Sunday, May 12, 2024

The Sword Unbound by Gareth Hanrahan - Book Review

From the publisher: Gareth Hanrahan's acclaimed epic fantasy series of dark myth, daring warriors and bloodthirsty vengeance continues with The Sword Unbound.

He thought he was saving the world. That was his first mistake.

Twenty years ago, Alf and his companions defeated the Dark Lord and claimed his city. Now, those few of the Nine that remain find themselves unwilling rebels, defying the authority of both the mortal Lords they once served and the immortal king of the elves - the secret architect of everything they've ever known.
Once lauded as a mighty hero, Alf is now labelled a traitor and hunted by the very gods he seeks to bring down. As desperate rebellion blazes across the land, Alf seeks the right path through a maze of conspiracy, wielding a weapon of evil. The black sword Spellbreaker has found its purpose in these dark days. But can Aelfric remain a hero, or is his legend tarnished forever?

The Sword Unbound is the second book in Gareth Hanrahan's Lands of the Firstborn series. The first book, The Sword Defiant, introduced us to the legend of the Nine and asked "What happens to the fellowship twenty years after they win?" It was an interesting idea, and Hanrahan hooked me with his tale. Now, with the second book, the tale of Aelfric Lammergeier and the dark sword Spellbreaker continues. We catch up with Alf, his sister Olav, his nephew Derwyn (who may or may not have the soul of Peir the Paladin in him), Berys the thief, the wizard Blaise, and the cursed city of Necrad. I don't want to summarize too much because this book is full of twists and turns, including a few things that were very unexpected.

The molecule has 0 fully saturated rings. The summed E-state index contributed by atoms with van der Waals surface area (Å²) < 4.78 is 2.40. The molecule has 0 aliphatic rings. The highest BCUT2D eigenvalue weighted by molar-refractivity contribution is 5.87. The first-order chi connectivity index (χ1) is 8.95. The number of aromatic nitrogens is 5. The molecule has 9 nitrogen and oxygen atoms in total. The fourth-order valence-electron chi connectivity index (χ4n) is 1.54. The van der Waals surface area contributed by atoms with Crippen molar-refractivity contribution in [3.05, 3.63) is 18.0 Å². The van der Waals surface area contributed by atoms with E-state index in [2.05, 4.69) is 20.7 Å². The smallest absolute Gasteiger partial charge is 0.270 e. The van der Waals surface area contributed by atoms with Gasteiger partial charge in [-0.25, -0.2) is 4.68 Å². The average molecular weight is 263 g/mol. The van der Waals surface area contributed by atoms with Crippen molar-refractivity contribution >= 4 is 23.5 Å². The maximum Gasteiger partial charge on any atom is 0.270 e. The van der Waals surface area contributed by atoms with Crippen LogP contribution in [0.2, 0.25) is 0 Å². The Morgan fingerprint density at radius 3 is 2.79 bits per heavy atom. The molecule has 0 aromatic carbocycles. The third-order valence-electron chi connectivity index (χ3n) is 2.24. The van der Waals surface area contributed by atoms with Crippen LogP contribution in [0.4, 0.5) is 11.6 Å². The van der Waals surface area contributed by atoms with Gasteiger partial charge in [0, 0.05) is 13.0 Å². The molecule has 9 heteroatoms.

The heart of The Sword Unbound is Alf, a good-hearted man who carries the weight of the world on his shoulders. His relationships with his family and friends drive this story and ultimately play a major part in its resolution.

The only drawback to this book was the slow start. The first 100 or so pages are spent away from the main characters (Bor, a minor character from the first book, if the point of view here), and I found myself anxious to reconnect with Alf. However, eventually the two branches of the story connect, and the reason for the seeming side story becomes clear. 

I really enjoyed The Sword Unbound by Gareth Hanrahan. I highly recommend it to all fantasy readers, particularly fans of Joe Abercrombie or readers looking for a little darker take on Tolkein. I'm looking forward to finding out what happens next in this series.

I received a preview copy of this book from Netgalley and Orbit in exchange for an honest review.